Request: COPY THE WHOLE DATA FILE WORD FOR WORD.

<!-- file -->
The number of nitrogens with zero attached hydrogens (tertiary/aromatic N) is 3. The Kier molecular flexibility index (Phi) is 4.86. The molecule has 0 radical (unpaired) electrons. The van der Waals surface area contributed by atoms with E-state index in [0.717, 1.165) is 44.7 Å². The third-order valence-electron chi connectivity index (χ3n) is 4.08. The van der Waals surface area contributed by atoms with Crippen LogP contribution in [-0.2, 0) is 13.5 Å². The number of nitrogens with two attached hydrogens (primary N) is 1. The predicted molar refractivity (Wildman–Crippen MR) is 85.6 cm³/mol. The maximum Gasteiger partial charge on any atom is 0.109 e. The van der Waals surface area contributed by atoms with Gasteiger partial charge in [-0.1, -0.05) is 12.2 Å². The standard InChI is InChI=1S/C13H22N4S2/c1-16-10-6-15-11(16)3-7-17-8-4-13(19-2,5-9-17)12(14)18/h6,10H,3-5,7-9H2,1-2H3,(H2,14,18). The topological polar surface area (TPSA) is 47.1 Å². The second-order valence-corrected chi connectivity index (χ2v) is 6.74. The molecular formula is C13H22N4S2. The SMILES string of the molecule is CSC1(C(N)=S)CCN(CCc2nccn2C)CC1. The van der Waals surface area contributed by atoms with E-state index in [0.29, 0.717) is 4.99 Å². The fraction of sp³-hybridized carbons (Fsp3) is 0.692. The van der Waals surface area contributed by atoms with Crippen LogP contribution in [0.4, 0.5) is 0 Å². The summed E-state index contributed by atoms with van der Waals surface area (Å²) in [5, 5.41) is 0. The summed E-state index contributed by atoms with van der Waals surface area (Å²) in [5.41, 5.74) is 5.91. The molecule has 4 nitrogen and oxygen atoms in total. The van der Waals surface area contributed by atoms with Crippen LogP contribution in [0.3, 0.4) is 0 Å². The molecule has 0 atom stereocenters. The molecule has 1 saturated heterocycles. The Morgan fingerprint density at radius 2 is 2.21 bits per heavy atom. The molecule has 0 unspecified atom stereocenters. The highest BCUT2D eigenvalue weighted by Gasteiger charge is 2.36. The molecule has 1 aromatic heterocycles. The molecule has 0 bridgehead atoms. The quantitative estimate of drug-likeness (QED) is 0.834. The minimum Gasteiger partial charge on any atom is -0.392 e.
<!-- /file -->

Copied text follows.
The number of nitrogens with zero attached hydrogens (tertiary/aromatic N) is 3. The Kier molecular flexibility index (Phi) is 4.86. The molecule has 0 radical (unpaired) electrons. The van der Waals surface area contributed by atoms with E-state index in [0.717, 1.165) is 44.7 Å². The third-order valence-electron chi connectivity index (χ3n) is 4.08. The van der Waals surface area contributed by atoms with Crippen LogP contribution in [-0.2, 0) is 13.5 Å². The number of nitrogens with two attached hydrogens (primary N) is 1. The predicted molar refractivity (Wildman–Crippen MR) is 85.6 cm³/mol. The maximum Gasteiger partial charge on any atom is 0.109 e. The van der Waals surface area contributed by atoms with Gasteiger partial charge in [-0.1, -0.05) is 12.2 Å². The standard InChI is InChI=1S/C13H22N4S2/c1-16-10-6-15-11(16)3-7-17-8-4-13(19-2,5-9-17)12(14)18/h6,10H,3-5,7-9H2,1-2H3,(H2,14,18). The topological polar surface area (TPSA) is 47.1 Å². The second-order valence-corrected chi connectivity index (χ2v) is 6.74. The molecular formula is C13H22N4S2. The SMILES string of the molecule is CSC1(C(N)=S)CCN(CCc2nccn2C)CC1. The van der Waals surface area contributed by atoms with E-state index in [0.29, 0.717) is 4.99 Å². The fraction of sp³-hybridized carbons (Fsp3) is 0.692. The van der Waals surface area contributed by atoms with Crippen LogP contribution in [0.4, 0.5) is 0 Å². The summed E-state index contributed by atoms with van der Waals surface area (Å²) in [5, 5.41) is 0. The summed E-state index contributed by atoms with van der Waals surface area (Å²) in [5.41, 5.74) is 5.91. The molecule has 4 nitrogen and oxygen atoms in total. The van der Waals surface area contributed by atoms with Crippen LogP contribution in [0.3, 0.4) is 0 Å². The molecule has 0 atom stereocenters. The molecule has 1 saturated heterocycles. The Morgan fingerprint density at radius 2 is 2.21 bits per heavy atom. The molecule has 0 unspecified atom stereocenters. The highest BCUT2D eigenvalue weighted by Gasteiger charge is 2.36. The molecule has 1 aromatic heterocycles. The molecule has 0 bridgehead atoms. The quantitative estimate of drug-likeness (QED) is 0.834. The minimum Gasteiger partial charge on any atom is -0.392 e.